A friend recently wrote me a lovely recommendation in which he described me as one-in-a-million. It was, of course, very gratifying to hear that he held such a high opinion of me. The idea, of course, is that out of a million people, I rank at or very near the top when applying to me whatever measure is in question.
But millions are funny things. We want them if we’re talking about dollars. We want them if we’re talking about second chances. We want them if we’re talking about opportunities. However, be it people, dollars or opportunities, few of us have any experience with millions. We’re more familiar with hundreds or thousands. These are numbers and a scale we can relate to. Neither my friend or I actually know a million people to be able to make that comparison truly accurate. It’s just a way of speaking.
But I do have extensive experience with hundreds. Not only have I met hundreds of people in my lifetime, I’ll meet hundreds more. These people will have the opportunity to impact my life and I will have the chance to impact theirs. Beyond that, I know a great deal about hundreds more. I may never meet them, but they, too, have the opportunity to impact my life. And despite having never met, it’s still possible to know a fair amount about them. It’s this second group, the ones I know about, that is the topic of this post.
There’s a group of men and women, just 435 of them, that are far more influential in my daily life and likely yours, than most of your family and friends. You’ll likely never meet them, but they’ll have that influence on you just the same. They are the members of the US House of Representatives.
We can know a lot about them. Their votes and bios are online and available. They are often on the evening news or cable news shows. We can hear their words, their values, their heart. The votes they cast based on those values touch the lives of every single American every day. We should really take the time to get to know them.
Today I’d like to introduce you to one of them. It was my privilege to have met him and to have been able to interview him at last October’s Conservative Leadership Conference in Reno, NV. His name is John Shadegg and he hails from Arizona. He’s one of those of whom you might be tempted to say, “He’s one-in-a-million!” Meaning that out of a million, he ranks at or near the top. But he’s not a member of any statistical group of a million in which he stands out. He is, however, one-in-435! And out of those 435, he ranks at or near the top!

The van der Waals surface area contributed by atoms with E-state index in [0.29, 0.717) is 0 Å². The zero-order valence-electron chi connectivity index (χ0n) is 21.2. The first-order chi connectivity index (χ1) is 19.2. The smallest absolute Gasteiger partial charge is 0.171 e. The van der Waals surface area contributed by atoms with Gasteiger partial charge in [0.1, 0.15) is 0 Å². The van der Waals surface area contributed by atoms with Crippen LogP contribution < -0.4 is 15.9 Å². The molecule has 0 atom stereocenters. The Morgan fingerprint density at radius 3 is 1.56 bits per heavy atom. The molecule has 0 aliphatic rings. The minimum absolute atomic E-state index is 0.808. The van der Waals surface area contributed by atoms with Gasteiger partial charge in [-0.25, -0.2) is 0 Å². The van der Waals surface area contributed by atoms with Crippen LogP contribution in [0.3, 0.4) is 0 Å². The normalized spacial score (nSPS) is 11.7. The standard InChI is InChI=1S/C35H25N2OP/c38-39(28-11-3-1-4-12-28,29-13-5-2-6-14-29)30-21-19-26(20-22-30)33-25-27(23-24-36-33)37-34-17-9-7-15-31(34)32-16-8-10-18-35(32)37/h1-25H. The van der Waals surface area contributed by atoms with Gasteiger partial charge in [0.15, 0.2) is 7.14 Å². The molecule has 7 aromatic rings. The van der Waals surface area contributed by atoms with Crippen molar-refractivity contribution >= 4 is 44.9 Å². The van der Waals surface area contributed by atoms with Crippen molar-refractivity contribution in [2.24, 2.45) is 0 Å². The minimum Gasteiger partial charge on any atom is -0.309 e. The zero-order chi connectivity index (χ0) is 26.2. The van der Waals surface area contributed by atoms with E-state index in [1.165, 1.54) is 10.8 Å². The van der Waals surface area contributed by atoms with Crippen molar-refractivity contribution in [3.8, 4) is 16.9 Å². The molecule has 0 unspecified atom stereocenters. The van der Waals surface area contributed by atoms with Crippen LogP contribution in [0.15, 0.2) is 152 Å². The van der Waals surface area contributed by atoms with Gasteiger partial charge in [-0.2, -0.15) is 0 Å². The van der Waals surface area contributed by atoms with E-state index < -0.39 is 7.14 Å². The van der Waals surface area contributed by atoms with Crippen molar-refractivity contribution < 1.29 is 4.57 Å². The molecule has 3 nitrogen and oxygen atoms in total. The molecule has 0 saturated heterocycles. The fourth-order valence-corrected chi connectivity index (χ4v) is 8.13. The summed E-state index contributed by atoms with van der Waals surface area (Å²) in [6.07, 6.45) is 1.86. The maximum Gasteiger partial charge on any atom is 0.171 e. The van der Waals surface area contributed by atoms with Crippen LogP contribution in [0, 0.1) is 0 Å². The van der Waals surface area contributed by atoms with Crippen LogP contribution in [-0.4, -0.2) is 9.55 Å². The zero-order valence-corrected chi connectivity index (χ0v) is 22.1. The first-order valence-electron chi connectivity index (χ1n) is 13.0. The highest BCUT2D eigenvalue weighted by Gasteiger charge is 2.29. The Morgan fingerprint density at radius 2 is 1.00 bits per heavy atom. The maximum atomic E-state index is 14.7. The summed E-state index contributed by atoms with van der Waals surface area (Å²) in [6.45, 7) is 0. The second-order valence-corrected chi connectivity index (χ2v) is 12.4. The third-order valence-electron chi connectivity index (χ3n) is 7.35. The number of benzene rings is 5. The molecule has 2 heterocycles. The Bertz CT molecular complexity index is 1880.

Another man I know and respect, Chuck Muth, describes John Shadegg like this:
Rep. Shadegg represents Arizona’s Third Congressional District and has established a reputation in Congress as a leading advocate for reduced government spending, federal tax relief, and the re-establishment of state and individual rights.
He is a former chairman of the House Republican Policy committee (fifth-ranking position in the House leadership), is a former chairman of the conservative House Republican Study Committee, and a former chairman of the campaign training organization GOPAC.
Congresspedia notes that Rep. Shadegg “is also the son of Steve Shadegg of Arizona, 1964 campaign manager for Republican presidential nominee Barry Goldwater,” and was a founding director of the Goldwater Institute for Public Policy.
A true limited-government conservative from the West with leadership experience who understands the importance of nuts-and-bolts training for grassroots activism.
An unprecedented letter signed by 130 of Rep. Shadegg’s colleagues in the House today urges Rep. Shadegg to reconsider his decision not to seek re-election this year.
John Shadegg is a national asset. I will not insist that he stay in the House if he and his family have come to the conclusion that it is time for him to move on to something else. But neither will I let him go without also letting him know how much I value his leadership and influence on my life and the lives of my countrymen. Given a choice, I would prefer that he stay.
If you agree, Chuck Muth has a petition up to go along with the petition his fellow Representatives submitted. You can tell John that you value him as well, that you’d like him to stay and that you think he’s one-in-435! You can sign the petition here. I urge you to do so. For me, for you and for our country!